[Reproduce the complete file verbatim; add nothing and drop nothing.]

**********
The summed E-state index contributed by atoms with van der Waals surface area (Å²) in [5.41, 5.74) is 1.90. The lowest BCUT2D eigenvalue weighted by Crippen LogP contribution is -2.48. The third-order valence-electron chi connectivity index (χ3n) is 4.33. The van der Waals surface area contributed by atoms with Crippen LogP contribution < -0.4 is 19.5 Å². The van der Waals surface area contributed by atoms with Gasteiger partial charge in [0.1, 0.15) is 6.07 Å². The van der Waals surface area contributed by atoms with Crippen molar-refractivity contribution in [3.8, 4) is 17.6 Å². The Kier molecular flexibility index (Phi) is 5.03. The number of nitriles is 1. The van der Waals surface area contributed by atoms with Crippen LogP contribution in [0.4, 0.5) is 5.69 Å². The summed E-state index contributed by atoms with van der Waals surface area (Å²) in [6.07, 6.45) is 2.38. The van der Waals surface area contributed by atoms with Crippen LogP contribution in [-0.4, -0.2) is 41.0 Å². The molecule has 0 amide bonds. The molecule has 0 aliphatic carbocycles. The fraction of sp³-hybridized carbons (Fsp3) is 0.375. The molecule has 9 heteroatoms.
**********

The summed E-state index contributed by atoms with van der Waals surface area (Å²) in [5.41, 5.74) is 1.90. The lowest BCUT2D eigenvalue weighted by Crippen LogP contribution is -2.48. The third-order valence-electron chi connectivity index (χ3n) is 4.33. The van der Waals surface area contributed by atoms with Crippen LogP contribution < -0.4 is 19.5 Å². The van der Waals surface area contributed by atoms with Gasteiger partial charge in [0.1, 0.15) is 6.07 Å². The van der Waals surface area contributed by atoms with Crippen molar-refractivity contribution in [3.8, 4) is 17.6 Å². The Kier molecular flexibility index (Phi) is 5.03. The number of nitriles is 1. The van der Waals surface area contributed by atoms with Crippen LogP contribution in [0.4, 0.5) is 5.69 Å². The summed E-state index contributed by atoms with van der Waals surface area (Å²) in [6.07, 6.45) is 2.38. The van der Waals surface area contributed by atoms with Crippen LogP contribution in [-0.4, -0.2) is 41.0 Å². The molecule has 0 amide bonds. The molecule has 0 aliphatic carbocycles. The fraction of sp³-hybridized carbons (Fsp3) is 0.375. The molecule has 9 heteroatoms.